I actually began life as a New York Yankees fan. Growing up in the shadow of The City in the late 90s, how could you not? Derek Jeter and his million-dollar smile crashing head-over-heels into the stands and racking up clutch hits so consistently they named him after the whole month, Mariano Rivera being a borderline cheat code, and a roster of guys that remain New York City legends to this day: Jorge Posada, Chuck Knoblauch, Tino Marinez, Paul O’Neil, Scott Brosius, Alforson Soriano, Darryl fuckin’ Strawberry, the list goes on and on. When it comes to pure nostalgia, those iconic Yankees teams of the late 90s — hell, the late 90s in general — are the drug in its most uncut form.
But like all good things, my Yankees fandom came to an end before it ever really began, as I traded in the navy blue of the Bronx Bombers for the royal blue of the New York Mets during the 2000 Subway Series, the last of that dynasty’s championships.
Why? Because I’m a fucking idiot, that’s why. As much as I say that in jest, like all forms of comedy, there’s an element of truth to it: professional sports are, at the end of the day, a multi-billionaire business constructed around a children’s game. There shouldn’t be any rules or code that dictates who you root for. Live in Virginia but want to root for the Dodgers because you like palm trees and sunshine? Go for it.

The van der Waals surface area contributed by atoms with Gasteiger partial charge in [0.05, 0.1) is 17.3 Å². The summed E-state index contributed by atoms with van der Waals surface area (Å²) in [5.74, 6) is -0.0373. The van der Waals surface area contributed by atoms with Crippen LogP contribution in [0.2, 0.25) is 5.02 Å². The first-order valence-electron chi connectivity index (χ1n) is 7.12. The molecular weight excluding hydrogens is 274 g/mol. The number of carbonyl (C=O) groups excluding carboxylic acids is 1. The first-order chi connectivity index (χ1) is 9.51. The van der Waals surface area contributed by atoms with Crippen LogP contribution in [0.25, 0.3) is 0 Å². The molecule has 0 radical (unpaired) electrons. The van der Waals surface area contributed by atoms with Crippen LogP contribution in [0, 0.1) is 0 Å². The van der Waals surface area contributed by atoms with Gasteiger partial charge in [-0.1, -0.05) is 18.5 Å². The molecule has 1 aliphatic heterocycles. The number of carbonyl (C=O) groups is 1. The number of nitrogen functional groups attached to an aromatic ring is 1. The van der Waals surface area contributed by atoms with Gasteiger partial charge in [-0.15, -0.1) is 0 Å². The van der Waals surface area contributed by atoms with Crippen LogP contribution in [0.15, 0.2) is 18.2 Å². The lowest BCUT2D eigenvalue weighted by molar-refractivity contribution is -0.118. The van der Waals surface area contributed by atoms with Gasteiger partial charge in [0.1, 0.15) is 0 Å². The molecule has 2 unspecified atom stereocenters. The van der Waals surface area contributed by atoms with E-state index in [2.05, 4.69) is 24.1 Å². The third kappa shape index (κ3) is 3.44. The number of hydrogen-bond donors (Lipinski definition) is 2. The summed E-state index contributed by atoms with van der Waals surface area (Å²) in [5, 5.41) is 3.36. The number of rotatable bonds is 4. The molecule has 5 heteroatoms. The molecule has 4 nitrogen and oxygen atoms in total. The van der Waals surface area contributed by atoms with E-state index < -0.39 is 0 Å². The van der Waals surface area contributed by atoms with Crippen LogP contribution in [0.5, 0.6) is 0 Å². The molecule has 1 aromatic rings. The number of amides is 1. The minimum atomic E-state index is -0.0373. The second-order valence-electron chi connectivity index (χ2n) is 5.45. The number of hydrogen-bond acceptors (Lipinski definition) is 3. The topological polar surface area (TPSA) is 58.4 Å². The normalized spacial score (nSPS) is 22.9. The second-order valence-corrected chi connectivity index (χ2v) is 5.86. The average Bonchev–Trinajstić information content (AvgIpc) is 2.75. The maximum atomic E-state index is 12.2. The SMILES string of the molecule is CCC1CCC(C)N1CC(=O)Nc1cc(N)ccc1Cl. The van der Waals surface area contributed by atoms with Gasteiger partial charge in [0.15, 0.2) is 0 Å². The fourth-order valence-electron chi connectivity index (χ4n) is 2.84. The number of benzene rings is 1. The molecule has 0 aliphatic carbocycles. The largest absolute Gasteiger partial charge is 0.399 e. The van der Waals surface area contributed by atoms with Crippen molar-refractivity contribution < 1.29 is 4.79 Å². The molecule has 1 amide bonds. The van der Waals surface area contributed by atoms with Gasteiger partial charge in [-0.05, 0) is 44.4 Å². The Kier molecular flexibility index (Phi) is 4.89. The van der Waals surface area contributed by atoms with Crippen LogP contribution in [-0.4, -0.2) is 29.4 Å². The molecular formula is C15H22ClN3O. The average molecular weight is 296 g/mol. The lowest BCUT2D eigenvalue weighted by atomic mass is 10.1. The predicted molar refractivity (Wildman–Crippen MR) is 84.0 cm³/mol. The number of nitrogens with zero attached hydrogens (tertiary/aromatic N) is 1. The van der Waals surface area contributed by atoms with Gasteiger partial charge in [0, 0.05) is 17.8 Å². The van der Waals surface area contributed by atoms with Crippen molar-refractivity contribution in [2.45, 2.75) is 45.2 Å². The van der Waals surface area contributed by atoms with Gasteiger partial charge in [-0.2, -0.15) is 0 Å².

My dumbass, on the other hand, felt this overwhelming sense of guilt in rooting for the Yankees because it was in direct opposition to the team my father grew up rooting for, the Mets.
Even as a relatively young child — no older than seven-or-eight years old — I understood that if there was anything worthwhile to be gained from maintaining a lifelong interest in what amounts to an ever-rotating group of athletes who merely don a certain uniform in order to gain your allegiance and sell advertisements, it’d be the bond you’d be able to forge with my Dad.
And just like that, I became a Mets fan, trading in a quarter-century of guilt-ridden success for countless days behind home plate at Shea with my Dad, who absolutely swears he was on that fateful October night when Mookie Wilson dribbled one through Bill Buckner’s legs. “I imagine that’s what an Earthquake must’ve felt like,” he’ll always say, “Not even counting my whiskey knees.”
Now here I am, 20-plus years later and just hours award from the first pitch of Spring Training, foolishly looking forward to what’ll certainly be another ultimately disappointing Mets season, leaving me wondering not if they’ll leave me heartbroken, but rather what month it arrives in. It could be July or September. It could be October or maybe even in the now-played-in-November World Series. Maybe now that the Mets have Yankees’ money, the price of the pain will only cost that much more.
I don’t know how the New York Mets are going to ruin me this year. But I know it’ll be worth it because I’ll be able to text my Dad afterward and we’ll be able to laugh about it like we always have. That’s what sports are, anyway — just stories of fathers and sons, told over and over again.
So here’s to you, Mets: an ever-present reminder of the important things. To another year together.